When the pockets get down to 5mm or more, the infection also begins to deteriorate the bone surrounding and holding in the teeth which is not reversible and if not treated will lead to the teeth getting loose and can even fall out.

Periodontal Maintenance

Similar to a regular teeth cleaning, periodontal maintenance removes tartar buildup from the teeth. Unlike a normal, preventative cleaning, periodontal maintenance is a treatment prescribed to combat periodontal disease. It involves both scaling and root planing, meaning tartar must be removed from deep between the teeth and gums.

During a periodontal maintenance appointment, the hygienist will remove tartar build up from in between your teeth and gums down the entire length of each tooth, stopping where the gum, root and bone meet. Your hygienist will carefully monitor the depth of each pocket in your gums and irrigate these pockets with antiseptic medications, if inflammation or infection are present.

Periodontal maintenance appointments only occur after a patient has been diagnosed with periodontal disease and treated for periodontal deep cleaning. These types of cleanings are usually recommended every three to four months in order to maintain gum health and eradicate the dangerous bacterial growth that occurs with periodontal disease.

Key Takeaways

While they are different types of dental cleanings, they do have some things in common. Bleeding gums are both improved after regular and deep cleanings. They are also both performed by using hand scaling and high-speed water machine scaling (cavitron/piezo). Here is how they are different:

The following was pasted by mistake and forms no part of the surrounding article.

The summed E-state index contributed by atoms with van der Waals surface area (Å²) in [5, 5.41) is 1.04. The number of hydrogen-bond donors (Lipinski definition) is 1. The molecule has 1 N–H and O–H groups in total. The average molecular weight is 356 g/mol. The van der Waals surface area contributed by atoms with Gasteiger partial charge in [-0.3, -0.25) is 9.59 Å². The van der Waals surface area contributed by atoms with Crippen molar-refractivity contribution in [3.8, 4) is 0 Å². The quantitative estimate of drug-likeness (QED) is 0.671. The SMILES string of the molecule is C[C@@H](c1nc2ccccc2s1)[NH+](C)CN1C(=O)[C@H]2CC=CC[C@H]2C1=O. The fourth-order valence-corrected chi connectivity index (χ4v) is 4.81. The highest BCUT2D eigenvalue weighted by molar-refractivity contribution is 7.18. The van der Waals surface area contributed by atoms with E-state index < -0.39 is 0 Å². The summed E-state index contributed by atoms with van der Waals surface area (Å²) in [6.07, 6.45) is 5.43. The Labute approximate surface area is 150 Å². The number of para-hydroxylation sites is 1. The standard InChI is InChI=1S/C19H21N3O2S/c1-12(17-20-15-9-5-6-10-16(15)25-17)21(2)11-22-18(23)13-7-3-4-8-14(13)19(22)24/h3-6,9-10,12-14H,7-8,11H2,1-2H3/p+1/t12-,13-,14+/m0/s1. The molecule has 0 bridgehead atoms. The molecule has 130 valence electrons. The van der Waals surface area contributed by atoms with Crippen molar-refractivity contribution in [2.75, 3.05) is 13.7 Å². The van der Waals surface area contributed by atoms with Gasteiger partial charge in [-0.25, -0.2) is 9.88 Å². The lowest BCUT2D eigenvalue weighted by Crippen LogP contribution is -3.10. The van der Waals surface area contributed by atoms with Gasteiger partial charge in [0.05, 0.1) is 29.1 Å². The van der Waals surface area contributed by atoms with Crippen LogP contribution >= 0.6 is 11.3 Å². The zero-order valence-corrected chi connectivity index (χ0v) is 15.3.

Regular Cleanings

Regular cleanings remove soft plaque and tartar above the gums and 1-2 mm under the gums.

Regular cleanings DO NOT remove very deep plaque and tartar that has been there for years.

Regular cleanings do not require numbing of the gums.

Regular cleanings are meant for everyone, at least twice per year.

Deep Cleanings

Deep cleanings remove very deep tartar that is 4 mm or deeper and cannot be removed with regular cleaning as it requires numbing of the gums for it to be a comfortable cleaning.

Only way to control periodontal disease that might cause bone lose.

Deep cleanings are specific to patients with signs of gum disease, such as gum inflammation, bleeding, deep periodontal pockets, and bone loss.

Healthy Teeth and Prevention

The goal is to get your teeth cleaned often enough to prevent infection from taking place so that deep cleaning is not needed and so that the gums and
teeth stay healthy for a lifetime. For this, our team recommends bi-yearly cleaning appointments (or more if we see a need).

Regardless of which dental cleaning you need, both types of teeth cleaning are very important in reducing the bacteria and plaque in the oral cavity and need to be completed by a dental professional. Dr. Almaawi and his team have in-depth knowledge and extensive experience in treating patients with severe tartar and plaque build-up to help our patients achieve optimal oral health.